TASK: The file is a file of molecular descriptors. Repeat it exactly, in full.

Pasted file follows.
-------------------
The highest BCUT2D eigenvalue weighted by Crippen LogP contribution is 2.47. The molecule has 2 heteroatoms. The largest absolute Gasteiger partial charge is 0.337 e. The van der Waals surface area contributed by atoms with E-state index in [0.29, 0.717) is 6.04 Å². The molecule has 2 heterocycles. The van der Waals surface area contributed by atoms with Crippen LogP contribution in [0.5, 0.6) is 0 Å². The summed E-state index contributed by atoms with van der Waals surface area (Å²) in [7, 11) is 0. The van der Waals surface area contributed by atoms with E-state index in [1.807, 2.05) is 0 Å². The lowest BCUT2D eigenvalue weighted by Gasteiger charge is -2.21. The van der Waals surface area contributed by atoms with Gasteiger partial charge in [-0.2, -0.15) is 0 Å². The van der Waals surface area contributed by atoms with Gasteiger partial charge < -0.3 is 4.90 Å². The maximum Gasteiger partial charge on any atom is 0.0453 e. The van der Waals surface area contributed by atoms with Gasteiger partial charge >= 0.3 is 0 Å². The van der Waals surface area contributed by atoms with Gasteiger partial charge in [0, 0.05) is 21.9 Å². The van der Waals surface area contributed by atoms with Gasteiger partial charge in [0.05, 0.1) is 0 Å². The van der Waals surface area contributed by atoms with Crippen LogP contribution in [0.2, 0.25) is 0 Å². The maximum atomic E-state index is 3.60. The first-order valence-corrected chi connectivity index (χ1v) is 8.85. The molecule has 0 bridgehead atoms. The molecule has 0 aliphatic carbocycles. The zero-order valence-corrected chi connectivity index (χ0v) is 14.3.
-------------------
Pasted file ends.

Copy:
The highest BCUT2D eigenvalue weighted by Crippen LogP contribution is 2.47. The molecule has 2 heteroatoms. The largest absolute Gasteiger partial charge is 0.337 e. The van der Waals surface area contributed by atoms with E-state index in [0.29, 0.717) is 6.04 Å². The molecule has 2 heterocycles. The van der Waals surface area contributed by atoms with Crippen LogP contribution in [0.5, 0.6) is 0 Å². The summed E-state index contributed by atoms with van der Waals surface area (Å²) in [7, 11) is 0. The van der Waals surface area contributed by atoms with E-state index in [1.807, 2.05) is 0 Å². The lowest BCUT2D eigenvalue weighted by Gasteiger charge is -2.21. The van der Waals surface area contributed by atoms with Gasteiger partial charge in [-0.2, -0.15) is 0 Å². The van der Waals surface area contributed by atoms with Gasteiger partial charge < -0.3 is 4.90 Å². The maximum Gasteiger partial charge on any atom is 0.0453 e. The van der Waals surface area contributed by atoms with Gasteiger partial charge >= 0.3 is 0 Å². The van der Waals surface area contributed by atoms with Gasteiger partial charge in [0, 0.05) is 21.9 Å². The van der Waals surface area contributed by atoms with Gasteiger partial charge in [0.05, 0.1) is 0 Å². The van der Waals surface area contributed by atoms with Crippen LogP contribution in [0.2, 0.25) is 0 Å². The maximum atomic E-state index is 3.60. The first-order valence-corrected chi connectivity index (χ1v) is 8.85. The molecule has 0 bridgehead atoms. The molecule has 0 aliphatic carbocycles. The zero-order valence-corrected chi connectivity index (χ0v) is 14.3.